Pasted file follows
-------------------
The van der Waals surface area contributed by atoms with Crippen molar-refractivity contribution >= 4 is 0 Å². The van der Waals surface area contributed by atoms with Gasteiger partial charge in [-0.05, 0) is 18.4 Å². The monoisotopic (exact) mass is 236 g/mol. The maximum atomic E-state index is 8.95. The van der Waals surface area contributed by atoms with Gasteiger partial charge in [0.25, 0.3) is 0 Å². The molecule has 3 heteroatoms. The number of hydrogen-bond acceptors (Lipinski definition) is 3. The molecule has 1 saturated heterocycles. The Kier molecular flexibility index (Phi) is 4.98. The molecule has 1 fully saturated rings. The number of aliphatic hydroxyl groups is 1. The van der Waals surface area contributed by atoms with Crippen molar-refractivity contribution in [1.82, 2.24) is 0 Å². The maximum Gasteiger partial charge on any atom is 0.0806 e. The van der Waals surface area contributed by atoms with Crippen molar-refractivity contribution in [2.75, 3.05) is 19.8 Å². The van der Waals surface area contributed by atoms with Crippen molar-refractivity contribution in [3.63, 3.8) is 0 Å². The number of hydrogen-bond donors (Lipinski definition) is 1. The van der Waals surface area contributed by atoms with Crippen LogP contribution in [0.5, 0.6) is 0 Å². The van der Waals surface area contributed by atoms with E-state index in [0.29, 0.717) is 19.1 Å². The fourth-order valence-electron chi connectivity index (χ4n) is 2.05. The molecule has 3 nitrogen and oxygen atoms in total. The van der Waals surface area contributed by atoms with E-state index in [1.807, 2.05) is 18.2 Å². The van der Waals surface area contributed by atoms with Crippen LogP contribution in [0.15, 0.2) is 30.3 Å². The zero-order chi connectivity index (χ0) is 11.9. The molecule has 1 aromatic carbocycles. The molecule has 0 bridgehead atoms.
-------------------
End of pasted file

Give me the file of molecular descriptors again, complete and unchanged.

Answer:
The van der Waals surface area contributed by atoms with Crippen molar-refractivity contribution >= 4 is 0 Å². The van der Waals surface area contributed by atoms with Gasteiger partial charge in [-0.05, 0) is 18.4 Å². The monoisotopic (exact) mass is 236 g/mol. The maximum atomic E-state index is 8.95. The van der Waals surface area contributed by atoms with Gasteiger partial charge in [0.25, 0.3) is 0 Å². The molecule has 3 heteroatoms. The number of hydrogen-bond acceptors (Lipinski definition) is 3. The molecule has 1 saturated heterocycles. The Kier molecular flexibility index (Phi) is 4.98. The molecule has 1 fully saturated rings. The number of aliphatic hydroxyl groups is 1. The van der Waals surface area contributed by atoms with Crippen molar-refractivity contribution in [1.82, 2.24) is 0 Å². The maximum Gasteiger partial charge on any atom is 0.0806 e. The van der Waals surface area contributed by atoms with Crippen molar-refractivity contribution in [2.75, 3.05) is 19.8 Å². The van der Waals surface area contributed by atoms with Crippen molar-refractivity contribution in [3.63, 3.8) is 0 Å². The number of hydrogen-bond donors (Lipinski definition) is 1. The van der Waals surface area contributed by atoms with Crippen LogP contribution in [0.5, 0.6) is 0 Å². The van der Waals surface area contributed by atoms with E-state index in [0.29, 0.717) is 19.1 Å². The fourth-order valence-electron chi connectivity index (χ4n) is 2.05. The molecule has 3 nitrogen and oxygen atoms in total. The van der Waals surface area contributed by atoms with E-state index in [1.807, 2.05) is 18.2 Å². The van der Waals surface area contributed by atoms with Crippen LogP contribution in [0.15, 0.2) is 30.3 Å². The zero-order chi connectivity index (χ0) is 11.9. The molecule has 1 aromatic carbocycles. The molecule has 0 bridgehead atoms.